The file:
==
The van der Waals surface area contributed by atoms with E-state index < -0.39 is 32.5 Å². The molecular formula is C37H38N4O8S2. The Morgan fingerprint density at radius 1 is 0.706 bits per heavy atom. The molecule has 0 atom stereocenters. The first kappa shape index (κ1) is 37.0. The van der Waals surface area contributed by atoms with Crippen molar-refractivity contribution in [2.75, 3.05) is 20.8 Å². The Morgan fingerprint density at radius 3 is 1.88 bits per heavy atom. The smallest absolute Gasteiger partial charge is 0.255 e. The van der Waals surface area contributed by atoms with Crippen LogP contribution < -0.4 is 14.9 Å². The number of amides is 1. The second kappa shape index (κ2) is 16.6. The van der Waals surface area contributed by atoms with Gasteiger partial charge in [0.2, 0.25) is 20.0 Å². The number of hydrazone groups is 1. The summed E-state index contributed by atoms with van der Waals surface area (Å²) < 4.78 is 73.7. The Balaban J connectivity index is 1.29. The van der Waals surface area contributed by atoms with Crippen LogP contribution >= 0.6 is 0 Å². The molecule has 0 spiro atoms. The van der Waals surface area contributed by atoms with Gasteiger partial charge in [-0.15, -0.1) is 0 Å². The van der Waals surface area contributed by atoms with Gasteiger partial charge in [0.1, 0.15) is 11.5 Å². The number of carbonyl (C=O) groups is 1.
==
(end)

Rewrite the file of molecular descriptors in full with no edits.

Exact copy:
The van der Waals surface area contributed by atoms with E-state index < -0.39 is 32.5 Å². The molecular formula is C37H38N4O8S2. The Morgan fingerprint density at radius 1 is 0.706 bits per heavy atom. The molecule has 0 atom stereocenters. The first kappa shape index (κ1) is 37.0. The van der Waals surface area contributed by atoms with Crippen molar-refractivity contribution in [2.75, 3.05) is 20.8 Å². The Morgan fingerprint density at radius 3 is 1.88 bits per heavy atom. The smallest absolute Gasteiger partial charge is 0.255 e. The van der Waals surface area contributed by atoms with Crippen LogP contribution < -0.4 is 14.9 Å². The number of amides is 1. The second kappa shape index (κ2) is 16.6. The van der Waals surface area contributed by atoms with Gasteiger partial charge in [0.2, 0.25) is 20.0 Å². The number of hydrazone groups is 1. The summed E-state index contributed by atoms with van der Waals surface area (Å²) < 4.78 is 73.7. The Balaban J connectivity index is 1.29. The van der Waals surface area contributed by atoms with Crippen LogP contribution >= 0.6 is 0 Å². The molecule has 0 spiro atoms. The van der Waals surface area contributed by atoms with Gasteiger partial charge in [-0.15, -0.1) is 0 Å². The van der Waals surface area contributed by atoms with Gasteiger partial charge in [0.1, 0.15) is 11.5 Å². The number of carbonyl (C=O) groups is 1.